Blood urea nitrogen

Blood urea nitrogen (BUN) is actually measured in serum rather than whole blood and can be assayed in urine. Urea can be measured biochemically or enzymatically (with the specific enzyme urease). Few substances interfere seriously with either method. Two screening methods for BUN, called Urograph and Azostix, are commercially available. Evaluations to date indicate that both of these methods are useful as emergency or office screening procedures to separate normal persons (BUN level <20 mg/100 ml [7 mmol/L]) from those with mild azotemia (20-50 mg/100 ml [7-18 mmol/L]) and those with considerable BUN elevation (>50 mg/100 ml [18 mmol/L]). If accurate quantitation is desired, one of the standard quantitative BUN procedures should be done.

As noted previously, urea is produced in the liver and excreted by the kidneys. When the kidneys are not able to clear urea sufficiently, urea accumulates in the blood. If reasonable liver function is assumed, measurement of urea (BUN) thus provides an estimate of renal function. Elevation of BUN levels is also known as azotemia. However, elevated BUN levels are not specific for intrinsic kidney disease. Elevated BUN levels may occur from excessive quantities of urea presented to the kidney; from decreased renal blood flow, which prevents adequate glomerular filtration; from intrinsic renal disease, which affects glomerular or tubular function; or from urinary obstruction, which results in back-pressure interference with urea removal. Therefore, in some types of azotemia the kidney is not structurally affected and the azotemia is transient. In other azotemic patients the primary cause is renal parenchymal damage, and whether the BUN elevation is reversible depends on whether the kidney is able to recover a sufficient degree of function. BUN levels may be decreased below expected levels in severe liver disease (insufficient manufacture) and sometimes in late pregnancy.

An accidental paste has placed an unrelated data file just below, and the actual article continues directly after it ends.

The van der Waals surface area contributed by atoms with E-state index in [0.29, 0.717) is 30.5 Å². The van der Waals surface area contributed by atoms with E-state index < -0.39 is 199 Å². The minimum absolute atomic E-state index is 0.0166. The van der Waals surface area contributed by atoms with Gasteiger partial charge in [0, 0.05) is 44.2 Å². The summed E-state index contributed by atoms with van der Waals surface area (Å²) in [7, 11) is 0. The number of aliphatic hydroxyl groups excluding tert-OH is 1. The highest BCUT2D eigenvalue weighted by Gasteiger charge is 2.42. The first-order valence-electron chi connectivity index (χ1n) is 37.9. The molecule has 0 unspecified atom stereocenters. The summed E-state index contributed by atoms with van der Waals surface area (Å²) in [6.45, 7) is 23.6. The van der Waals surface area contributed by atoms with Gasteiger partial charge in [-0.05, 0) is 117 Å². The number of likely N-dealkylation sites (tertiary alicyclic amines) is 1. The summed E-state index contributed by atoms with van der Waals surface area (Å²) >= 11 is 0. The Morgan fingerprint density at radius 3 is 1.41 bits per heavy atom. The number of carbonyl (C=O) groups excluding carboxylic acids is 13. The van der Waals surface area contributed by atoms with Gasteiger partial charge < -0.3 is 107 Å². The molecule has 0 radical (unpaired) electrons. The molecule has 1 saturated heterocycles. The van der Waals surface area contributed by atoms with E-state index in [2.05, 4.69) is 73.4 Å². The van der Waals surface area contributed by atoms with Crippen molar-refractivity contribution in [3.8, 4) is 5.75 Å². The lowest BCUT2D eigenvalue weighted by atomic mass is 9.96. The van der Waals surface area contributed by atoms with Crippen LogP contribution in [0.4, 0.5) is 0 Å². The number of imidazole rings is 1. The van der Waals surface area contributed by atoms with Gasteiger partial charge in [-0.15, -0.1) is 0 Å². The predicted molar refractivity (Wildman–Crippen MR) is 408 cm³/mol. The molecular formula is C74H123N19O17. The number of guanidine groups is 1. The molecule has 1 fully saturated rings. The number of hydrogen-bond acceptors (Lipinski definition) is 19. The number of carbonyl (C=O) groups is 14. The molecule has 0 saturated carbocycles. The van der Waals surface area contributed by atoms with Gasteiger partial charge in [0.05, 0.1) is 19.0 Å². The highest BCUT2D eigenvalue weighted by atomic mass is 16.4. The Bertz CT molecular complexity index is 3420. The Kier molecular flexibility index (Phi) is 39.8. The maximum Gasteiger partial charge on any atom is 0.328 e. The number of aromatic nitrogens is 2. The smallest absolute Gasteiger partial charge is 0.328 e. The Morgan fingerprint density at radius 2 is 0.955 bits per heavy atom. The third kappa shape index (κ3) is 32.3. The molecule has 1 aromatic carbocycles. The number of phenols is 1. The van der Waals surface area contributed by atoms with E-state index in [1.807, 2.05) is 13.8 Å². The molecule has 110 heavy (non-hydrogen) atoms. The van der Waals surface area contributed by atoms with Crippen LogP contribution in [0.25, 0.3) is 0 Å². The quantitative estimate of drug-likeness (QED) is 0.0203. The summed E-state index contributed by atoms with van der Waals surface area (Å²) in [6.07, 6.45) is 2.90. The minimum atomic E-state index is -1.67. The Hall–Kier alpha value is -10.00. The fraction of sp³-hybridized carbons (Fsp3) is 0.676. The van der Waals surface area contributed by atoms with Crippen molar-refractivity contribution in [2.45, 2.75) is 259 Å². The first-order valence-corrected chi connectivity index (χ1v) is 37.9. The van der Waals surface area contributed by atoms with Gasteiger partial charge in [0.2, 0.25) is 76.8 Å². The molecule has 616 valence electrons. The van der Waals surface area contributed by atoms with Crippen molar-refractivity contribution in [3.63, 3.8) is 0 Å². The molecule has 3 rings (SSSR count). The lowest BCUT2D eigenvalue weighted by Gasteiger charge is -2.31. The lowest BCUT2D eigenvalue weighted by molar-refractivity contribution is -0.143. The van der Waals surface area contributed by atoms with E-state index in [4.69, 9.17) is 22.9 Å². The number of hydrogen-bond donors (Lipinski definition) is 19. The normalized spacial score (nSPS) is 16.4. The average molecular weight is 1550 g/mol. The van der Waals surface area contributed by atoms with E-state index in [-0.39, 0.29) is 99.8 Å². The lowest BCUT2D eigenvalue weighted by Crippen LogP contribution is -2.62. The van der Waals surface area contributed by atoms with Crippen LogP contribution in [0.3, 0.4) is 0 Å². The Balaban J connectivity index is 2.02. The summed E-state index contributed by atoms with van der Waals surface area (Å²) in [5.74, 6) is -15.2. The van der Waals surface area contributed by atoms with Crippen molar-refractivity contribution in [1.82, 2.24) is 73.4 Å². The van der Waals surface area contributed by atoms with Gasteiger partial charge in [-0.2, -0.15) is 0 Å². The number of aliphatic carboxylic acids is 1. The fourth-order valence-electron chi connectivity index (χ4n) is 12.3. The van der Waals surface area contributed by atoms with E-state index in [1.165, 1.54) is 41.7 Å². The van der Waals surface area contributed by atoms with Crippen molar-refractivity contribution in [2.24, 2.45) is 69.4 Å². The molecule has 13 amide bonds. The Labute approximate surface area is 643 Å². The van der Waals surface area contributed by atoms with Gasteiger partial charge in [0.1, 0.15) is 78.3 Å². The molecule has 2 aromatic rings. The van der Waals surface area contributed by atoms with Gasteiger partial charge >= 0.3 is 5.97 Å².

Following is a classification of azotemia based on etiology. It is subdivided into azotemia primarily due to increased urea or decreased blood flow (prerenal), intrinsic kidney disease, or postrenal obstruction.